Real Music & Real Estate . . .

Yiddishe Cup’s bandleader, Bert Stratton, is Klezmer Guy.

He knows about the band biz and – check this out – the real estate biz, too.

You may not care about the real estate biz. Hey, you may not care about the band biz. (See you.)

This is a blog with a gamy twist. It features tenants with snakes and skunks, and musicians with smoked fish in their pockets.

Stratton has written op-eds for the Wall Street Journal, New York Times and Washington Post.



Yiddishe Cup got its first paying gig in 1988, at the old Jewish Community Center on Mayfield Road in Cleveland Heights. After that, we started playing Booksellers at the Pavilion Mall in Beachwood. We did well at Booksellers. So well, in fact, the store manager kicked us out. He said, “We sometimes don’t ask back popular groups. The books are the main attraction, not the music.”

I didn’t grasp that; we were drawing a crowd of book-buying Jews. But the manager booted us. He said book browsers were dancing in the aisles, knocking down books. I suggested he put the band in the mall’s atrium. He did that once. Then he re-booted us.

Yiddishe Cup got in a book, not just a bookstore — Merging Traditions, Jewish Life in Cleveland, a coffee table book (2002). The book has a photo of the band leading a Torah procession up Taylor Road to a new shul. In the book’s index, “Yiddishe Cup” is next to “Yiddishe Stimme” (a newspaper) and Young Israel (a synagogue).

I hope Booksellers — the long-defunct bookstore — gets in a history book, because Booksellers was one of the first mall bookstores to have a café and live music. This was in the mid-1980s. It was unusual back then to walk into a mall bookstore and get a muffin and music. I remember the store was written up on the front page of the Wall Street Journal in the quirky column.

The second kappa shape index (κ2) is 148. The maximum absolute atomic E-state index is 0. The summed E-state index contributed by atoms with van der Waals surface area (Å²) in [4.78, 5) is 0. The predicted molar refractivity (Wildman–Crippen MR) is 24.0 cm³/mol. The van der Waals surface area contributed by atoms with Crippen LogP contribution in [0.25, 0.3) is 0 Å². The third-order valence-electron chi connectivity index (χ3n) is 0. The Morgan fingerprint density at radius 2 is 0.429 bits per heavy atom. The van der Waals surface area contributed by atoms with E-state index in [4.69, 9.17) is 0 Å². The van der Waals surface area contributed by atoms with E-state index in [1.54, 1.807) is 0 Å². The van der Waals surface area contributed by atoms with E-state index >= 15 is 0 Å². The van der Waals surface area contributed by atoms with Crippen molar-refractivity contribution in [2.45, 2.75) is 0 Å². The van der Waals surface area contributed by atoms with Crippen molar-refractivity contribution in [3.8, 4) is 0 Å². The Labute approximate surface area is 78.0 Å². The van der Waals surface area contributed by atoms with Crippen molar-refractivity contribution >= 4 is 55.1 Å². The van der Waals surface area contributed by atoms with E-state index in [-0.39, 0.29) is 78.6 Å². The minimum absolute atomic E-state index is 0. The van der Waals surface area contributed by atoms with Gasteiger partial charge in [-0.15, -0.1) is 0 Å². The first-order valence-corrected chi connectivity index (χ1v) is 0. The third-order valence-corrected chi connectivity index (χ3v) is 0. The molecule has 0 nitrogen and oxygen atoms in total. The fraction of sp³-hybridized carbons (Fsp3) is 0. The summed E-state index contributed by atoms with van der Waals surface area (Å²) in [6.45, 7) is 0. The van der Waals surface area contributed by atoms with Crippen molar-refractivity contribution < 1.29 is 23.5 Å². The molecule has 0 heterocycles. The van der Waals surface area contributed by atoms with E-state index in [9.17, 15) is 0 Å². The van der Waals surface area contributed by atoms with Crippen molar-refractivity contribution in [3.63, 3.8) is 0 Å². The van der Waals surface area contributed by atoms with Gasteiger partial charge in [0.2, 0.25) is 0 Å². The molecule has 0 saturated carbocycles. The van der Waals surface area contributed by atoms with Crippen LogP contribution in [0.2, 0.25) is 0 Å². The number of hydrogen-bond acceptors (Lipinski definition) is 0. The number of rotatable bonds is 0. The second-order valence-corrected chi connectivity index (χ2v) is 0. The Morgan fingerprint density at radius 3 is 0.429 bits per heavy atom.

Alan Douglass (L) and Bert Stratton. 2022. (Photo by Lloyd Wolf)

There are two original members, still, in Yiddishe Cup: Alan Douglass (keys, vocals) and me. We’ve seen it all. Wait, here’s something we hadn’t seen until last month. Alan and I — and the rest of the band — played a Yekkie Orthodox Jewish wedding in Beachwood. Yekkie is Yiddish for  “German Jew.” The groom’s family was originally from Frankfurt. The Yekkies held two back-to-back wedding ceremonies. The first was a German ceremony, called chuppa main. Then an hour later, we did the standard-issue OJ (Orthodox Jewish) ceremony. Even the OJ caterer said he had never seen a Yekkie doubleheader before. Also, there were no shouts of “mazel tov” after the smashing of the glass. The cantor sang Psalm 128 after the glass-smash, at which point the Yekkies shouted “mazel tov,” and we escorted the bride and groom out.

Booksellers, again . . . The Kleveland Klezmorim played Booksellers before Yiddishe Cup did. The Kleveland Klezmorim pioneered klez-jazz fusion.  The Kleveland Klezmorim were in founded in 1983 by marimba player Greg Selker. The Kleveland Klezmorim wouldn’t play “Hava Nagilah.” We would, so we got a lot of their gigs. The Kleveland Klezmorim disbanded in 1990. (Footnote: Alan Douglass was a founding member of the Kleveland Klezmorim.)

Yiddishe Cup’s next free, public gig is Purim at Park Synagogue, Pepper Pipes, Ohio, this Sat. (March 23). 7:45 pm. Still kickin’ out the jams.

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1 comment

1 Ken Goldberg { 03.20.24 at 11:35 am }

We always did all the bookstores – downtown, malls, storefronts, etc. I don’t know any now that do the live musicians around here, though some recently have added small cafes, which really seem to bring people. I always thought the musicians added, unless they’re in the way of the books and periodicals, at which time they were a big nuisance…. Another nuisance is when there’s a book club speaking and laughing loudly in the middle of everything, like at Loganberry recently when they could have easily gone into the literature room where they typically have the book talks and poetry readings. This happened once, anyway, on a Thurs. evening when the room was available. Canned music adds, too, if it’s the type Loganberry features. Even the vintage rugs add, there.

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